A Lifetime of Abbys: Reflections on a recent episode of Scandal

Abby and Olivia (played by Darby Stanchfield and Kerry Washington)   

Abby and Olivia (played by Darby Stanchfield and Kerry Washington)   

I don't generally write about TV shows.

While I do watch TV (a lot), my writing tends to be much more grounded in the truth of my own reality than the fiction that I enjoy watching on a regular basis. But last week something about the episode of Scandal really spoke to my soul. Perhaps it was because of all the events that had transpired the day that it aired. Perhaps it was because of all of the events that I have experienced over the last several decades.

I spent that Wednesday and Thursday in Pennsylvania doing very exhausting but fulfilling work with a group of local union leaders on getting a resolution passed that was designed to further racial and social justice efforts in their local. The team that was proposing the resolution and the set of recommendations that accompanied it had been on a 14-month long journey in which they had done a deep dive into exploring what it meant to improve racial equity in their organization. My colleague and I had been their facilitators along the way. The work was hard. The group had gone through a number of difficult conversations about race, gender, and social identity. They’d had numerous conversations about what this work meant for them personally and professionally and why it was necessary to do it for their organization. There were disagreements and breakdowns along the way. And, in between, there was a life-altering election that broke people’s hearts and spirits. But in the end, the group came together—energized by a passion and commitment to racial justice and a desire to what was right for their union members and for the community at large. It was amazing to be a part of and was a highlight of my professional career. But I was tired—worn-out actually. It came at a time where I was coming out some major life transitions—personally and professionally. And I, like many of us, was and am still struggling to make sense of the madness of this election and what it means to experience life in the Trump era when every day seems like it is full of chaos, disorganization and coordinated attacks meant to disenfranchise the lives of people of color and the most vulnerable in society. I was also tired because racial justice work is exhausting. Holding space for people to work through their shit is exhausting and, invariably in mixed race spaces, white fragility and defensiveness shows up and even when you are not the person who has to facilitate those specific conversations (thank God for amazing white people who do this work and do it well so you don’t have to constantly educate people) sometimes it can leave you bone tired and needing to save your energy for more pressing battles ahead.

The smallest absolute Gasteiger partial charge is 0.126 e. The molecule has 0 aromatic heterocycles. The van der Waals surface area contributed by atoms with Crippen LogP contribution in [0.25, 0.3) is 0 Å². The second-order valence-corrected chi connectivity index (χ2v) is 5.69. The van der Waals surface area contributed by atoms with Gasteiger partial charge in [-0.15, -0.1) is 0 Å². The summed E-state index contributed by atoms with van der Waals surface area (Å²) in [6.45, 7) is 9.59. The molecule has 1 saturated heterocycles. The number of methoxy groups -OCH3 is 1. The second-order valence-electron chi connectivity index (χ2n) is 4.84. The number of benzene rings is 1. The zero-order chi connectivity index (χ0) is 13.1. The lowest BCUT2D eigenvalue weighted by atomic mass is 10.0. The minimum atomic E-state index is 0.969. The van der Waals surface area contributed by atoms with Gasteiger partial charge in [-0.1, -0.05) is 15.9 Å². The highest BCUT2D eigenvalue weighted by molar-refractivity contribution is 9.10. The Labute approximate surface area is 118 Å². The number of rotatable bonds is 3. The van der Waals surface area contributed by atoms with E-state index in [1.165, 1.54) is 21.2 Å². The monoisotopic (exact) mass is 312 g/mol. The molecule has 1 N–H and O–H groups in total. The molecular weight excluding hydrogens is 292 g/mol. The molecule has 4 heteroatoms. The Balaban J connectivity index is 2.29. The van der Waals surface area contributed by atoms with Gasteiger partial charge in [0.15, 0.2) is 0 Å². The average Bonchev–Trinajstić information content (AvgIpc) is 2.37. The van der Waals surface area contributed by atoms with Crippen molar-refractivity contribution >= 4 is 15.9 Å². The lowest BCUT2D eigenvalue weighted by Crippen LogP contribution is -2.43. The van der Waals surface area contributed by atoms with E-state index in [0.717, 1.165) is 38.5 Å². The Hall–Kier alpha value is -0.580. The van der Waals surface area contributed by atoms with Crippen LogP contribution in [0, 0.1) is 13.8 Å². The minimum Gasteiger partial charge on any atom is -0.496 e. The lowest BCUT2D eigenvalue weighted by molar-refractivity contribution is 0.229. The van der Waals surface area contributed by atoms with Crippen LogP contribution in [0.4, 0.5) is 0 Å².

So that’s all that was happening for me as I was going into watching this episode. And sometime over the course of those two days, I also had the grave misfortune of witnessing the Kendall Jenner Pepsi commercial. Whew! That warrants an entirely separate blog post, and so many other folks have written about it so much better and thoughtfully than I could, so I will save my precious words here and just say that I was not at all amused by the commercial—not in the least. In fact, what occurred to me, after watching it, was that once again how toxic I feel relationships with white women can be for people, specifically women, of color. (I'm consistently amazed how the black folk in the Kardashian's lives sign off on their racial fuckery.) Now, I have written about this toxicity before, right after the Trump election. In particular, I have pondered the duality of having relationships with white women when they can be both incredible allies to women of color and also deeply complicit in our subjugation and abuse. And I was really feeling, in those days leading up the watching this episode of Scandal, both the duality of incredible allyship/friendship in my racial justice work in Pennsylvania with white women as well as my incredible frustration with tone deafness of white women in that same work and also downright disgust with Kendall Jenner and the type of white supremacy that allows the Kardashians to be a million dollar money making franchise.

And then I watched the episode. And my relationships with white women clicked into laser sharp focus into quite a way that they hadn’t before.

Though I don’t consider myself much like Olivia Pope, I realized that I have definitely had an Abby in my life.

In fact, I have had lots of Abbys.